Blessing From the Bagman at Harris Teeter

I am standing at the checkout line at my local Harris Teeter and I sneeze into my arm so that I don’t spread germs all over the woman ringing up my groceries.

I hear “Bless you.” from behind me and say “Thank you.” without turning my head.

The woman asks if I would like my bag of oranges put into another bag, which makes me pause for a second, and I say “No, thank you.”

A few minutes later, a middle aged man in a Harris Teeter uniform comes over to help put the rest of my groceries into bags.

I like Harris Teeter because when I check out I basically hand over the full cart to the check out people and they do the rest. And, this store in particular, is pretty much empty on Monday mornings. Not to mention, their rest room is immaculate, and I always need to use a rest room. Thanks to the birth of my son for that. Mothers will understand what I am talking about.

The bag man asks me if I am the person he said “Bless you.” to and I say “Yes, thank you.”

Then he says, “I don’t know if you know this about me but I was hit by a car, in a coma for a year, and I have no memory.”

“No short term or long term memory?” I ask.

“No short term.” he says.

I tell him that I understand because I, too, know someone with no short term memory.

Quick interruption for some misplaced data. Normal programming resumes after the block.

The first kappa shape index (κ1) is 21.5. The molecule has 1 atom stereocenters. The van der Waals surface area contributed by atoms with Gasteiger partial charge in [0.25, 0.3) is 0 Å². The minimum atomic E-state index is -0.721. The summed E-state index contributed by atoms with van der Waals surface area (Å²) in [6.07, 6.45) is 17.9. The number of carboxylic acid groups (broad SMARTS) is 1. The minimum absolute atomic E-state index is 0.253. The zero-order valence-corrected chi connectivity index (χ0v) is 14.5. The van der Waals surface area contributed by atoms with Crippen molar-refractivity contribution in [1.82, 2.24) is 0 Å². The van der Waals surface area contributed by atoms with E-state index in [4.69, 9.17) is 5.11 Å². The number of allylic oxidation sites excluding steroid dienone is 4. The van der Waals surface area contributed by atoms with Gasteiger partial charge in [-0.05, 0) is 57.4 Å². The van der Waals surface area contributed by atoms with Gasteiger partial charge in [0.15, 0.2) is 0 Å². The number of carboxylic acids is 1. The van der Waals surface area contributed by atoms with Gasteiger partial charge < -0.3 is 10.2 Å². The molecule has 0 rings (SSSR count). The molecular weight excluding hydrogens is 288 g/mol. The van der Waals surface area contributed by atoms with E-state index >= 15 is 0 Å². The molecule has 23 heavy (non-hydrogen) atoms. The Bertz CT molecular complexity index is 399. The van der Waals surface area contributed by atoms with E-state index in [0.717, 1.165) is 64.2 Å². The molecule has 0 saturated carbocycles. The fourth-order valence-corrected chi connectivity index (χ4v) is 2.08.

He shows me his elbow as proof of his accident and says he has no recollection of the event. He tells me he was in a coma for a year, but can’t remember any of it.

“I could have killed a person.” he says says with a smile “because I wouldn’t remember if I did.”

I smile back and say “I don’t think so.”

He agrees.

My bags are ready and so I swipe my card, sign the receipt, and say “Thanks so much.” and “Have a great day.”

I move past him on my way out.

As I do, he turns to me and says “See you for the first time again, next time.”

And I say, “Yes, you will.”

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Monday Morning in Poolesville, Maryland

I drive into the local Tractor Supply parking lot, windows down, McDonald’s large nonfat latte in hand, and am one of a few cars and supply trucks here on this early morning. I pick my usual spot with the sun rising in the east, car heading north, and the perfect amount of sun shining on my right arm and leg. The warmth of the sun’s rays soothe me. They let me know that everything is going to be ok. A chorus of melodious birds sing in the background. The sound of carts being wheeled to trucks, doors slamming, and revving engines interrupt their songs. Someone is building something in the distance. The tap, tap, tap of the hammer and noisy planes overhead comfort me. They are the sounds of everyday life. They are the sounds of my childhood in the small Central Illinois town of Spring Valley.

Here I sit, in the middle of this small town, in the middle of my life, waiting. I have spent most of the last four years waiting: waiting for test results from my doctors, waiting for surgery, for my next surgery, for the drains to release the fluids from my swollen, stitched up breasts so that I may have them removed, waiting for my son at this place or that place,  for my husband to come home from work so that I am able to take another pain pill because I need to be able to drive until he can take over. And now, some how, some way, it is all coming to an end. The finish line is so close I can see it, feel it, taste it. But then, what? What’s next for me?